Perhaps an album named Imaginary Audience isn’t the most accurate title for the debut by Mindchatter. The debut by the artist otherwise known by Bryce Connolly is jam-packed with genre-bending jams that will undoubtedly play and resonate with a huge group of people.
Propulsive, bubbling synths open the album on “Blame Game,” where Connolly sings delicately over the sound bed. Shortly after, the drippy “Scared to Go Home” clicks and clacks as Connolly weave in and out of an impressive falsetto.
“Paradise” sounds straight out of 2009, synth voices making “ooh-ooh” sounds, while the backing track sounds like the synthesizer equivalent of the Wheel of Fortune wheel coming to a stop. The track gradually picks up speed as Connolly distorts his voice to sound menacing. As the verses continue, he blends the menacing voice with his speaking voice to create a really unique effect.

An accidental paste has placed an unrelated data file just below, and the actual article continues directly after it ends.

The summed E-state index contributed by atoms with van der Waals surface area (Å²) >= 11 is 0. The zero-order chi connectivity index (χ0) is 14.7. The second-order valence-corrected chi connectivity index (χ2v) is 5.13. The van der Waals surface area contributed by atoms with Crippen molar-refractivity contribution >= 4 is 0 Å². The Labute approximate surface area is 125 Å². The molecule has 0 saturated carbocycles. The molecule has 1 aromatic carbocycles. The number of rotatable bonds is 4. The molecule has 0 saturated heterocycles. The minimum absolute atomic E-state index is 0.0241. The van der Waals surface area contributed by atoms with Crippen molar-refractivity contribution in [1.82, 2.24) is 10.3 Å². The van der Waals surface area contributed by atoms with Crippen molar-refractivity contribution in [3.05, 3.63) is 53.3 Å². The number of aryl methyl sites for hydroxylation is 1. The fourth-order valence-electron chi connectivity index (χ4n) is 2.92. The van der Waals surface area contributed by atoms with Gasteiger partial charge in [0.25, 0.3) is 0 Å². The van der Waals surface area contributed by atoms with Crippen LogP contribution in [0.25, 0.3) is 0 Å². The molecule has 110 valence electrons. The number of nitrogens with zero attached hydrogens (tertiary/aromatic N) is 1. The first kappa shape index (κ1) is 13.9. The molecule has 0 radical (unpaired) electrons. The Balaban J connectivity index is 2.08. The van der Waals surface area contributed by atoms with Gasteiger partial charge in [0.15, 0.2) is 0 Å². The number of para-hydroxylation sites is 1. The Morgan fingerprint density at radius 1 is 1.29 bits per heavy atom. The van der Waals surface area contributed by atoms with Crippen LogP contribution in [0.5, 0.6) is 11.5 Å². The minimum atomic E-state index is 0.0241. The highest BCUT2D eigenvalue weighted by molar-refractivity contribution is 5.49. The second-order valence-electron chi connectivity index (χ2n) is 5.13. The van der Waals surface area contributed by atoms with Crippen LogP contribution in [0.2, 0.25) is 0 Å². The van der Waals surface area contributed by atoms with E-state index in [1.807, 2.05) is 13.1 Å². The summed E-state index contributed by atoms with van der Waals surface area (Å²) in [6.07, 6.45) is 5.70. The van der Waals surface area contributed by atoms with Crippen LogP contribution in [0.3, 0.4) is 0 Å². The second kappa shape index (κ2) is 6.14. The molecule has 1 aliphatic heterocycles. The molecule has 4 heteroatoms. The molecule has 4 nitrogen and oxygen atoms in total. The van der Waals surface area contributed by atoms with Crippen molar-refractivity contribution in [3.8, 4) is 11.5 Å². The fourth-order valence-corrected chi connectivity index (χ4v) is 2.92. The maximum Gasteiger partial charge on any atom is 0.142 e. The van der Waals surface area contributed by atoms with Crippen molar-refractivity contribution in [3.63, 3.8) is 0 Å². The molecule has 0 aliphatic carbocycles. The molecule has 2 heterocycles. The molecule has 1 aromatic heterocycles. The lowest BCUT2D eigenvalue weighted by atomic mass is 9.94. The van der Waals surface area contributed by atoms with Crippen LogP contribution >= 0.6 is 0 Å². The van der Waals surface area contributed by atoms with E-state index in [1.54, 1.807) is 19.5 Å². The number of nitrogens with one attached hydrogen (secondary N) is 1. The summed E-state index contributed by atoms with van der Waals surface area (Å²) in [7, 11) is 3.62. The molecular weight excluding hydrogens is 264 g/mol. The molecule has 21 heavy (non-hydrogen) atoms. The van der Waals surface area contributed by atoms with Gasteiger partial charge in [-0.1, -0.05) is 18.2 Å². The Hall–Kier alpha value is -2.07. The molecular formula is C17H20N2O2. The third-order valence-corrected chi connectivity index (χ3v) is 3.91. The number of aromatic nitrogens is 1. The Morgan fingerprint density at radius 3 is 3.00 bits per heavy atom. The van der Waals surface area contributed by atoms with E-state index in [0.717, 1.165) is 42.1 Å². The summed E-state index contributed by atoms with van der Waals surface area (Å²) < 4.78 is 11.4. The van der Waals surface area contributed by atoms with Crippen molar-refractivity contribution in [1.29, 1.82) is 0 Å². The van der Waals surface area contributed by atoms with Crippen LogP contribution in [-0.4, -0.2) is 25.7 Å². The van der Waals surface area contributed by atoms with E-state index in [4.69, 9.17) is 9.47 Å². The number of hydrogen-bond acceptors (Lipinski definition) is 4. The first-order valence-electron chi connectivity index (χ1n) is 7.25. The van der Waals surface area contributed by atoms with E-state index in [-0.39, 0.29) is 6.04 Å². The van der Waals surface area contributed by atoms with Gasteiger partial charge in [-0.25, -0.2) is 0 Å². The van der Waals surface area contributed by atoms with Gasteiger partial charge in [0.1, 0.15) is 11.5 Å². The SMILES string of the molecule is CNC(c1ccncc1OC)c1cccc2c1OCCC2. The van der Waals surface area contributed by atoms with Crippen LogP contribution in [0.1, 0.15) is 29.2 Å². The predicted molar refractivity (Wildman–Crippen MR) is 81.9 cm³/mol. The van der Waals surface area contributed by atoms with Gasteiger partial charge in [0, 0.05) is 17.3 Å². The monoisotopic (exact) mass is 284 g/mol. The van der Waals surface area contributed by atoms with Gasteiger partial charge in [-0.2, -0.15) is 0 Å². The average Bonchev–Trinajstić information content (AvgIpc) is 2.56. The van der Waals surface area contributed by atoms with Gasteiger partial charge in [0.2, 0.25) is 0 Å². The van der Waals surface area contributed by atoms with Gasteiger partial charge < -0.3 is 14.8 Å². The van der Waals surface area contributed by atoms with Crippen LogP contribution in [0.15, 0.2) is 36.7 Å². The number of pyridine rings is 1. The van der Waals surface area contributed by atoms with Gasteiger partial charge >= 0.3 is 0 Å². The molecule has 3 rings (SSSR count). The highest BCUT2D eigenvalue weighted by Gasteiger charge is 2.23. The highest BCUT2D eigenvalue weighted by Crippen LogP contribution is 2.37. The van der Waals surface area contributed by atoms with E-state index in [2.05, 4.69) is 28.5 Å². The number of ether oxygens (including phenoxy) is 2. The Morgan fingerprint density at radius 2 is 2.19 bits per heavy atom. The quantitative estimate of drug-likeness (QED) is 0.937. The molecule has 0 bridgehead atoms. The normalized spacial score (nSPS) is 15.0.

“Night Goggles” is something entirely different. Built on a few piano notes, the percussion oscillates as muted horn sounds emerge in the distance. Then, he makes it clear he’s shooting for the stars: “I don't wanna waste my time with trying to feel young/I was there to help invent the sun/And I don’t need to spend my nights with people I don't love cause/I’ve done enough of that shit I’ve done enough/The stars are where I come from and where I will return to when I'm done”. It’s one of the album's brightest moments.
Imaginary Audience is a record with sophistication but still doesn’t manage to take itself too seriously. Case in point, there’s a track called “Google Thinks For Me”. Some of the experiments on the record feel like doodles, others feel like full tracks. If you listen closely, you can hear Connolly chuckling. It’s that sort of free form energy, experimentation, and willingness to try anything that makes this record so memorable.
- Brendan Hilliard, Obviate Media